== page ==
There will be drastic changes. Some of them might lead to internal pain, but are necessary so that the party can live up to the country’s environmental, economic and social aspirations…
My vision is one where the Labour Party will be the basis of a movement of progressives and moderates, a movement for all those who identify themselves with the left and social democracy, with environmental rights and social justice, and a movement for those who from time to time [sic] base their thoughts on what they view as the best for themselves and their families. (Cited in Zahra 2008)
In November of the same year, the Malta Labour Party approved various changes to its statute, including a change in the party’s name to Partit Laburista.3 The party also decided to carry out changes in its emblem, dissolved structures such as its discipline and vigilance board, and replaced certain elected posts in its national executive with unelected ones. The conference during which these changes took place was entitled “Progressivi” (Progressives). Behind this title was a battle regarding the party’s political label, in which Muscat attempted to define the party as being social democrat. Former leader Karmenu Mifsud Bonnici vehemently opposed this and appealed for the retention of the “socialist democrat” tag. Bonnici’s vision prevailed in the end.
Labour’s first electoral challenge under the Muscat leadership was successful. Indeed, in the 2009 European Parliamentary and local council elections, Labour won by 54.77% and 55% respectively, against the Nationalist Party’s 40.49% and 44%. In the months preceding the 2009 elections, surveys showed that the top concern of Maltese people was illegal immigration, followed by issues such as the cost of living, all of which were given prominence in Labour’s electoral campaign (Briguglio 2009).
These results, coupled with general disillusionment with the Nationalist government – including by certain Nationalist parliamentary backbenchers – augur well for Labour. Yet one must keep in mind that Labour had also won the 2004 European elections – merely a year after its vehement opposition to EU membership. As for general elections, the Party lost three consecutive elections, and has only won a majority of votes once in the past seven general elections since 1976.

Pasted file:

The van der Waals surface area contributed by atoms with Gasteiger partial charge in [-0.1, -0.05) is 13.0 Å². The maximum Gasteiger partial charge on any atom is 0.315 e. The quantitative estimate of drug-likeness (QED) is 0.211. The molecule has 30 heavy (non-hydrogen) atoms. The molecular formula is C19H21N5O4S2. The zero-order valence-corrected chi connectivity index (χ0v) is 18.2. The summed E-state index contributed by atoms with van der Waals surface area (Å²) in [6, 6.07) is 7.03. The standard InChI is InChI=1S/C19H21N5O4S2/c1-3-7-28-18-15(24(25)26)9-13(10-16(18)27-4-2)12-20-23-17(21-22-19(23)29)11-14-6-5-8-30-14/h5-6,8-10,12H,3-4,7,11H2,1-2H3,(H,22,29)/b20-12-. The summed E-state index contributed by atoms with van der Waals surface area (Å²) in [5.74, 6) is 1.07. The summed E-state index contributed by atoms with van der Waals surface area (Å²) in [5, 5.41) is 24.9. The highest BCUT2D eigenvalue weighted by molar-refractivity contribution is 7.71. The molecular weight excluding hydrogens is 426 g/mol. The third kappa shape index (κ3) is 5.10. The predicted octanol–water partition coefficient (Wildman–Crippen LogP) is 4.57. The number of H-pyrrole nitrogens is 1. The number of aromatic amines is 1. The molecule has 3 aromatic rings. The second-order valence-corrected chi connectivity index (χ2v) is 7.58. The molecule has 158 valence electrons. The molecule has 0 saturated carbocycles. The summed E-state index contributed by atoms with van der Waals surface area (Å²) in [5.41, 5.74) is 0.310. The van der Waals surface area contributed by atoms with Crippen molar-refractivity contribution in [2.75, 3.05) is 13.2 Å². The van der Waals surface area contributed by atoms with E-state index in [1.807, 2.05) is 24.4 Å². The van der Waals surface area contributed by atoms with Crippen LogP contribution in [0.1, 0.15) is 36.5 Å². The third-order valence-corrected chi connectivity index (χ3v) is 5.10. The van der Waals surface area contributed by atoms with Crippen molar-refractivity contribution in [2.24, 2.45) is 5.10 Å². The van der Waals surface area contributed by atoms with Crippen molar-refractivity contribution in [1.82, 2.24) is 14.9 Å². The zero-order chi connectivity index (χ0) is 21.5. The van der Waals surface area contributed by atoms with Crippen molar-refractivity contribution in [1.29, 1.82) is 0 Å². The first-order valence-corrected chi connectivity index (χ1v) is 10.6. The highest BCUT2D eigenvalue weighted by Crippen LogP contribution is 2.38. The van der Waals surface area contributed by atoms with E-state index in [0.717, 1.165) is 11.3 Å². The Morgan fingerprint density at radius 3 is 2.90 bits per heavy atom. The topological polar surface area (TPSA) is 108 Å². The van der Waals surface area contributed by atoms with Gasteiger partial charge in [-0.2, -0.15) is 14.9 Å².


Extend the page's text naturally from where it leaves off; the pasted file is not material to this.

Where does Labour stand today? The party is using populist rhetoric over current controversial issues such as illegal immigration, following a hefty rise in the numbers of immigrants, especially from Africa, in recent years. Labour and Malta’s Left in general have a tough task to reconcile social justice with the priorities of many Maltese people from different class backgrounds, whose top concern is the immigration issue. In this regard, Labour has urged the Nationalist government to safeguard the “national interest” and consider vetoing EU policy concerning illegal immigration. It is questionable whether this is a progressive position, especially since it is close to the position of Malta’s far-right party Azzjoni Nazzjonali (National Action). At the same time, Labour is in agreement with the Nationalist and Green parties’ position in favour of burden and responsibility sharing amongst EU member states.
Labour is also sending an unclear message on its economic and social policies. Whilst it criticizes the Nationalist government for introducing measures that increase hardships on workers and small businesses, and whilst it speaks against exclusion of vulnerable groups such as single mothers, Labour is attempting to lure the middle classes by jumping on the neoliberal bandwagon in favour of tax cuts, arguing that this will provide a stimulus to the economy and generate revenue in the process. Labour also concurs with the Nationalist government against the introduction of a maximum 48-hour working week – as was proposed within the EU through the working-time directive.
On issues such as divorce, Labour is taking a cautious stand that can hardly be considered to be progressive. Instead of committing his party to take an outright position in favour of the introduction of this civil right – a position taken by Malta’s Greens, for example – Muscat has stated that he is personally favours divorce and favours of a free vote in parliament on this issue. This reveals the internal opposition he faces, including that of parliamentarians who have publicly stated that they do not agree with this civil right.